FAQ - Biosolids Management Project 

What is a Biosolids Management Facility?

A Biosolids Management Facility processes sewage sludge, which is a normal end product of the sewage treatment process, to create a product with low odour potential and little environmental impact. Biosolids Management Facilities use a heat and/or chemical process to kill harmful organisms called pathogens present in untreated sewage sludge. The process being considered by the City of Greater Sudbury will produce a Class A Biosolids product, suitable for long-term disposal or as a soil amendment product for various purposes.

Why does Greater Sudbury need a Biosolids Management Facility?

The municipality has been using tailings ponds near Lively for over 30 years as a disposal site for waste activated sludge from its wastewater treatment facilities. While this was once an acceptable practice, changing environmental standards and recurrent episodes of foul odour have made this disposal method unsustainable. The City is required to cease using the tailings ponds for disposal purposes after 2012.

How much will it cost to build a Biosolids Management Facility?

The City of Greater Sudbury has studied various options for sludge management through a number of processes, including a Master Plan Environmental Assessment. It has been determined that the preferred alternative is to build a Biosolids Management Facility at the Sudbury Wastewater Treatment Plant on Kelly Lake Road. Total projected costs to construct the treatment facility are estimated to be in the range of $30 to $40 million.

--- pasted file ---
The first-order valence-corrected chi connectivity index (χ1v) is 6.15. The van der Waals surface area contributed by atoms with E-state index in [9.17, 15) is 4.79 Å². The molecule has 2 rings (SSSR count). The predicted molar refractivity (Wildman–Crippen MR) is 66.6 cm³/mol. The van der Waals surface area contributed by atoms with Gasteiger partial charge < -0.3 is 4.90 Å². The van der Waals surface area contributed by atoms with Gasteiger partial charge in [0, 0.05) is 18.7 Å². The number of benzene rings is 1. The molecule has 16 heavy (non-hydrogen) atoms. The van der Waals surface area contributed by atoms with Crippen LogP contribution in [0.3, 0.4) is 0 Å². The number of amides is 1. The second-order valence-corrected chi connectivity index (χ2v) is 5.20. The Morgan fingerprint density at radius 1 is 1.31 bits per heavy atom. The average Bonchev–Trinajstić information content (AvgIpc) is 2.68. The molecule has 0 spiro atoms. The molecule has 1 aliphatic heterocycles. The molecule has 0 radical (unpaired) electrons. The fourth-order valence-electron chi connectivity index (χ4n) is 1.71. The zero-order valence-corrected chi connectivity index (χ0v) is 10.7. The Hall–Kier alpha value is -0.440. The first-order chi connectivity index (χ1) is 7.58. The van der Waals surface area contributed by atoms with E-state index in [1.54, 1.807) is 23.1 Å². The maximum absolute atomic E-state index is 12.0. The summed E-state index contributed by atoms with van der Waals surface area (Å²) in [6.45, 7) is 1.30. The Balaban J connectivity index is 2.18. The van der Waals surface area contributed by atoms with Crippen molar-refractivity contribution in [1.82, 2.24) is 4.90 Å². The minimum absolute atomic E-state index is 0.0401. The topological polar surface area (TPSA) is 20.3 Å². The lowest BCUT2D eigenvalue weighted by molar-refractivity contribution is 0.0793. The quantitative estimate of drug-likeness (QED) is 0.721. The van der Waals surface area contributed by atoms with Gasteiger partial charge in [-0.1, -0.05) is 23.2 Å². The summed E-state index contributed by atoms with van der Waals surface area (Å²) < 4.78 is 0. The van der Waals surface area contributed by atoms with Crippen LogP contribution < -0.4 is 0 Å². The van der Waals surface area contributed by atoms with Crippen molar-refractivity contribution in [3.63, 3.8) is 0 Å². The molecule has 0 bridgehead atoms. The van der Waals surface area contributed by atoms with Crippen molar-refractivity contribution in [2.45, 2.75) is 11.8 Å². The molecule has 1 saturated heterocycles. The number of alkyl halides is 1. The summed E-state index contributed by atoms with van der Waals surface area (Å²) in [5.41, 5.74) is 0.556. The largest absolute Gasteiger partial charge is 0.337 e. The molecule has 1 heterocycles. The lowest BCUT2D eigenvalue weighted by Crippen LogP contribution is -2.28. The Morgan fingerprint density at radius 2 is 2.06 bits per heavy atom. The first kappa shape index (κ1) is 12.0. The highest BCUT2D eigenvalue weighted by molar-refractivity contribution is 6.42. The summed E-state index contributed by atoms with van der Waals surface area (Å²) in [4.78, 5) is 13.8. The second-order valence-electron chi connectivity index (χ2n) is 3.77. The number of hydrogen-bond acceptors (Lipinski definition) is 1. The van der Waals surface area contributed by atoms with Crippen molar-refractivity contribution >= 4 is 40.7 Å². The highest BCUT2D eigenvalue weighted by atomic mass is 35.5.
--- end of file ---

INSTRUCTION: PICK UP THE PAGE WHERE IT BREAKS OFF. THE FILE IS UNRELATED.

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Source: City of Greater Sudbury

One of the biggest decisions facing Sudbury city council in the New Year will deal with hiring a private company to build and operate a public facility. It's a plant for processing sewage sludge — sludge that for decades, has been dumped in a tailings pond owned by Vale, near Lively.

The city is looking for a company to build the biosolids plant, which may cost as much as $40 million.

The plant, which would also be run by the same company, would be in operation for the next 20 years. It is estimated that three workers at the plant would not be public servants.

But that is not what concerns Rick Leroux, who's with the Candian Union of Public Employees, which represents municipal workers in Greater Sudbury.

"There's no transparency or accountability to the public," Leroux said. "You have a private, for-profit company running a plant on taxpayers dollars."

Leroux said the city should instead look for public-public partnerships with neighbouring cities and towns.

The federal government has committed $11 million to the plant, based on it being a public-private partnership.

But Sudbury city councillor Frances Caldarelli said it isn't a done deal.

"We haven't absolutely decided whether we go public-private, but I think that will likely happen," she said.

That decision is expected to come early in the New Year.

The city is aiming to start construction in the spring and have the plant ready in time to meet Vale's deadline.

The mining company keeps pushing back the date when it will stop letting city trucks onto its property.

The deadline has been extended to the end of October 2013.